How to write website content

Out of all the various types of content you can put out there, the copy on your website pages has to rank as the most important.

Web pages need to be written differently to printed forms of advertising (like leaflets), because your reader will only hang around for a few seconds before making the decision to stay or go.

Content should be short and to the point, with small paragraphs (3 or 4 sentences per paragraph at most). People tend to skim-read web pages, and most people will navigate elsewhere when faced with a large block of text to read.

Some types of businesses will need more site content than others. A more ‘aesthetic’ business, such as photography or interior design will focus primarily upon the imagery on the site – so this will often need less copy than others.

A business that offers something not so well known (for example, crystal healing), will probably need more copy to explain briefly what it is and why it is of benefit in solving the readers’ problems.

For these less ‘well-known’ industries, website content can help to draw the reader in to learn more, where they can then be educated by other types of content on how your product or service can help them.

HomepageThe most important copy is that on your homepage. This is where the majority of people will land on your website first, so it’s important that this copy orients them quickly. They need to feel that they have come to the right place, and that you can provide the benefits and solutions to the problems that they have.

Don’t try and put it all on one page (it’s way too overwhelming), but use the copy and design of the homepage to tell them where you want them to go next, or what you want them to do (book an appointment with you, go to your online shop etc.)

About – Your ‘About’ page should introduce you to the reader and provide the link between your ‘shop-front’ and you as a person or group of people. If it’s just you, keep it in the first person. It sounds odd if you refer to yourself in the third person, and tends to put up a barrier between you and your reader. Third person ‘About’ pages are best suited to large corporations.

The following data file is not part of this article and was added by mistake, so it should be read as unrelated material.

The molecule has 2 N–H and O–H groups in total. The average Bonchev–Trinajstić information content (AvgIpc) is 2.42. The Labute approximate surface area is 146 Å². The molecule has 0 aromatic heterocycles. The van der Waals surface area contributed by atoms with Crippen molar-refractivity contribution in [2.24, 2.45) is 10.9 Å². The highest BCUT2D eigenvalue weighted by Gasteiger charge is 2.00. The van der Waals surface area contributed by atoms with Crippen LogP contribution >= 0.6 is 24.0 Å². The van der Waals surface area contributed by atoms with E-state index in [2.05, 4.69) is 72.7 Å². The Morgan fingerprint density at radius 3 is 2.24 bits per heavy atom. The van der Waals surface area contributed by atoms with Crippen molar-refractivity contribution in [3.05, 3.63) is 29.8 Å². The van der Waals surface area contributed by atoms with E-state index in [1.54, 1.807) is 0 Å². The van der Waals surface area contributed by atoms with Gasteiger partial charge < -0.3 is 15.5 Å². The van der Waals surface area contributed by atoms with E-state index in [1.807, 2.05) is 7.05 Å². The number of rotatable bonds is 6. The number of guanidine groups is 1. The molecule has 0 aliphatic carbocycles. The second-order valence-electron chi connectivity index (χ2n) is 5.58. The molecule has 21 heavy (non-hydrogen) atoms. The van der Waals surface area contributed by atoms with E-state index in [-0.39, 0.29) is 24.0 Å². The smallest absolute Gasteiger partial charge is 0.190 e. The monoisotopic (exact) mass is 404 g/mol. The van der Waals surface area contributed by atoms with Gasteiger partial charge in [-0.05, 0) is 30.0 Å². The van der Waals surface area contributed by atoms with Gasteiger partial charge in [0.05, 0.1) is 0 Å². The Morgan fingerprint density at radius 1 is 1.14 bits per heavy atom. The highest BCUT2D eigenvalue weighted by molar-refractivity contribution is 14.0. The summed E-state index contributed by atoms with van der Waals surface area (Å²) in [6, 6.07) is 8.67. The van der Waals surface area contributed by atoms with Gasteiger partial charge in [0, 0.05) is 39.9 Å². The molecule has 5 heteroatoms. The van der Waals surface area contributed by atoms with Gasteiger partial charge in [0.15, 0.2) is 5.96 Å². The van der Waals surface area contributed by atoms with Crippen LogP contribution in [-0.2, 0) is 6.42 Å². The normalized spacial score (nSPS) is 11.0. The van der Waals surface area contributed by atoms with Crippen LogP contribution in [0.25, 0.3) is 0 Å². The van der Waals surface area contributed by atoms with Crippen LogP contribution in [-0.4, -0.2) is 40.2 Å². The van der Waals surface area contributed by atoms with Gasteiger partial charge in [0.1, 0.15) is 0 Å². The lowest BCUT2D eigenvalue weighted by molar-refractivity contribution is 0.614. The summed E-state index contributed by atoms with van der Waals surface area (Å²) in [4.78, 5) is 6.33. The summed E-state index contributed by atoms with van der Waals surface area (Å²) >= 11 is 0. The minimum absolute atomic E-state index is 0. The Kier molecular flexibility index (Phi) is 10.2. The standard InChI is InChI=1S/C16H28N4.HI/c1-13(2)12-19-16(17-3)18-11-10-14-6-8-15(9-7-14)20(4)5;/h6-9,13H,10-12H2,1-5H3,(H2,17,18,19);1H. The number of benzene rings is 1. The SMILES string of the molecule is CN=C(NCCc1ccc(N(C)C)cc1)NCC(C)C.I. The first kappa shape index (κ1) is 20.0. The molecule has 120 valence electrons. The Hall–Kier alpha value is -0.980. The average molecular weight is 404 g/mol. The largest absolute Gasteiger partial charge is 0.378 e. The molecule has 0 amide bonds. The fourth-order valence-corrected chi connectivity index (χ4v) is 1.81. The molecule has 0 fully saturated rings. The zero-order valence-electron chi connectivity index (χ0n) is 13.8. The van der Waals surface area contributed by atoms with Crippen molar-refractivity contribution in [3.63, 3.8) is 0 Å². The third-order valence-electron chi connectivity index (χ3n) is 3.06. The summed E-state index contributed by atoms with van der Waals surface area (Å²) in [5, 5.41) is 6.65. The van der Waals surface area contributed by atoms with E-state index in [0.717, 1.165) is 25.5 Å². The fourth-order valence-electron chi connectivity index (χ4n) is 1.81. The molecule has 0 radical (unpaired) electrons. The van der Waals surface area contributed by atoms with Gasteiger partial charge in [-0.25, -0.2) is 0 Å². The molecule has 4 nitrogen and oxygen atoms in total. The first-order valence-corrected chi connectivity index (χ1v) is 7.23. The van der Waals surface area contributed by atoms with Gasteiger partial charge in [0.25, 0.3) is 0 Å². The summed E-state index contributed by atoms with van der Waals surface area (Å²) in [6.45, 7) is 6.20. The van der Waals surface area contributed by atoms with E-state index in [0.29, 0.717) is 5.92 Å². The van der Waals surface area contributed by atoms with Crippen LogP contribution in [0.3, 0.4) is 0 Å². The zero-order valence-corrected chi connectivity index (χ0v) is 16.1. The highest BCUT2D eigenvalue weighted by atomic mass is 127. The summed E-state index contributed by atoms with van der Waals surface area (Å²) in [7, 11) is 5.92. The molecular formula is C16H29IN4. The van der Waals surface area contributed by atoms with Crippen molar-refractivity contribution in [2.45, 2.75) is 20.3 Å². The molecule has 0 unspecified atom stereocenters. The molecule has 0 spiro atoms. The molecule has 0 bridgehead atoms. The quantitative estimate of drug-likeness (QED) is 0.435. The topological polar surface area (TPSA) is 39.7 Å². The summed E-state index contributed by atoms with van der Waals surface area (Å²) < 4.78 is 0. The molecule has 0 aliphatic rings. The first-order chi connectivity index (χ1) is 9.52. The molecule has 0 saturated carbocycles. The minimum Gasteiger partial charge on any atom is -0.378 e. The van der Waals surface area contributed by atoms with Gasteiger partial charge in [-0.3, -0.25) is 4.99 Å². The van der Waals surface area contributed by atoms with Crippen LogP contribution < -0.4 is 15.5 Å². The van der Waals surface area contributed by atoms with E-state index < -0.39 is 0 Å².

Keep the structure and design of your website in mind when writing content for each page. This is a whole different topic that we can’t dive into here, but check that copy ‘flows’ across the site, your tone is consistent, and that each page includes some kind of call to action.

What about Keywords?

Finally, another expansive topic is that of keywords. Search engine algorithms continually grow and evolve. This has helped the shift from keyword-stuffed copy to pages that are well written and informative.

However, keywords still have their place – if you want people to search for a type of essential oil and find your site, then you’ll still need to mention it!

Try and think of terms you want to get found for (and could be likely to; a general phrase like ‘holistic therapist’ isn’t going to cut it!), and then it’s easier to naturally include them within your copy when writing.